The swimming facility building was constructed using a series of glulam portal frames, structurally braced with cross-laminated timber panels, creating a beautiful yet striking, sustainable building, with over 200 tonnes of CO2 captured, producing a carbon neutral building. The swimming pool building boasts the exposed timber frame that also incorporates windows looking out onto the surrounding woodland, to give a sense of swimming amongst the trees.

Careful planning and coordination were required to preserve the integrity of the specialised timber used in this project, including specific handling and installation techniques. From off-site manufacturing to transport and lifting methods, Gilbert-Ash worked closely with the specialist timber contractors to develop strategic procedures to ensure the timber was not contaminated.

The deep columns of the all-timber construction and zinc with wrap-around glazing afford direct views from the water into the woodland. In addition to providing a warm and natural finish that echoes the surrounding trees, the timber surfaces are robust, thermally insulating, carbon neutral, corrosion resistant, and requires little maintenance.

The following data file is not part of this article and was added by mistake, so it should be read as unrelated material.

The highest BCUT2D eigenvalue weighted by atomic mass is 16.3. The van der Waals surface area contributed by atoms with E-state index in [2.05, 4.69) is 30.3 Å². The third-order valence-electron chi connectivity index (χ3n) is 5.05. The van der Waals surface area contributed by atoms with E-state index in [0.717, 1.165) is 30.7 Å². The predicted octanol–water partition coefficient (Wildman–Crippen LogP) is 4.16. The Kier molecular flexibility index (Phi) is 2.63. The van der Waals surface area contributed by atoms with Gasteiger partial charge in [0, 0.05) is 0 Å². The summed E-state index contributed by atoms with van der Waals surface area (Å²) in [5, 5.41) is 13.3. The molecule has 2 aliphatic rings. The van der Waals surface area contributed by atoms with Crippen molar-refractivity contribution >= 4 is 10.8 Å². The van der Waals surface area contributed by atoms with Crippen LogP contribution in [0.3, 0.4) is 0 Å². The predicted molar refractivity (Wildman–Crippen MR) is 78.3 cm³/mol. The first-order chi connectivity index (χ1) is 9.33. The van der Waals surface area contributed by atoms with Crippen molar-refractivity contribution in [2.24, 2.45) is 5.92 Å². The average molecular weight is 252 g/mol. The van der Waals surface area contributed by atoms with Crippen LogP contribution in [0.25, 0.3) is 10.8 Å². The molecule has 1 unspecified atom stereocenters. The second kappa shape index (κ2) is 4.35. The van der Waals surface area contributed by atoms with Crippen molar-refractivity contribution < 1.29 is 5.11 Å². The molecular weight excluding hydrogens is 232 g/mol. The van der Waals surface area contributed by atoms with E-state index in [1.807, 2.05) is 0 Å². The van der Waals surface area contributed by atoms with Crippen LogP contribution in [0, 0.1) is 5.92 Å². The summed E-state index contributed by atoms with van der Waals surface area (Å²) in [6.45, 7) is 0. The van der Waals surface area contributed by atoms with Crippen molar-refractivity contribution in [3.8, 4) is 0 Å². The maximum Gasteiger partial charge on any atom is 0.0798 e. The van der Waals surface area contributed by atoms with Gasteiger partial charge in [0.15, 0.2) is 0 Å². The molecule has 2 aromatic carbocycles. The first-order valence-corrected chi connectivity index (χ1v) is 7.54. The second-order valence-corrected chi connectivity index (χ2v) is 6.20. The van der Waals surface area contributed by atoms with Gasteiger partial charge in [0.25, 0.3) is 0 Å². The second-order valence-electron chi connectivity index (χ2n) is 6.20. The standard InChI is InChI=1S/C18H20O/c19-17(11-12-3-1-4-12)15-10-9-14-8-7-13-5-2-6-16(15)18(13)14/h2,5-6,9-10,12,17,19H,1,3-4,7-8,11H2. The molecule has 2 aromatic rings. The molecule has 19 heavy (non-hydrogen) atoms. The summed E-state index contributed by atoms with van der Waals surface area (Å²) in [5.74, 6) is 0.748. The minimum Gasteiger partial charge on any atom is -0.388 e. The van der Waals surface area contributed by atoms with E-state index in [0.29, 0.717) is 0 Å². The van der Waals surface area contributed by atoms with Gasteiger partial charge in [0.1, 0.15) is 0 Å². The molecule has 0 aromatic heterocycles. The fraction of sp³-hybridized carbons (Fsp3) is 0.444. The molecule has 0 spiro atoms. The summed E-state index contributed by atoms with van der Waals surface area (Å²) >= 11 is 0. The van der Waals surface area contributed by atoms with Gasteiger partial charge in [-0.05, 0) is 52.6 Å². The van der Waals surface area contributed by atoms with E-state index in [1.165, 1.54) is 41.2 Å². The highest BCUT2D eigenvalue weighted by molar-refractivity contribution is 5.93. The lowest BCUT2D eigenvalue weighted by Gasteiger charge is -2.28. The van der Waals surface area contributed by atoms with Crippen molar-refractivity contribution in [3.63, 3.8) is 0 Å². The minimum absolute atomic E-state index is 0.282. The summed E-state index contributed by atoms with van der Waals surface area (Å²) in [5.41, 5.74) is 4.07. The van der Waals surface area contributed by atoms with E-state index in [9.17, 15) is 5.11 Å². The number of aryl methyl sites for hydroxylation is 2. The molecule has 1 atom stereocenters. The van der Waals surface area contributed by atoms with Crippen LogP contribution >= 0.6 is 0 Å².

Despite the evidence of the benefits CLT can deliver for the construction industry, the findings of a government consultation may prevent this material from really reaching for the skies.

The industry is awaiting the outcome of the government’s consultation on the review of the ban on combustible materials being used in or on external walls of buildings. The ban was established in the wake of the Grenfell disaster and essentially means that CLT buildings were blocked from going above 18m high. The government believes this height should be lowered to 11m.

Regardless of how this plays out, CLT can play an important role in the future of construction in the UK. To borrow a phrase from the world of cycling, the sustainable and low carbon footprint CLT delivers is a ‘marginal gain’ as we look at all areas of the industry and the impact we have on the environment.

We just need to ‘get on our bikes’ in realising the full potential of this material and the benefits it can bring.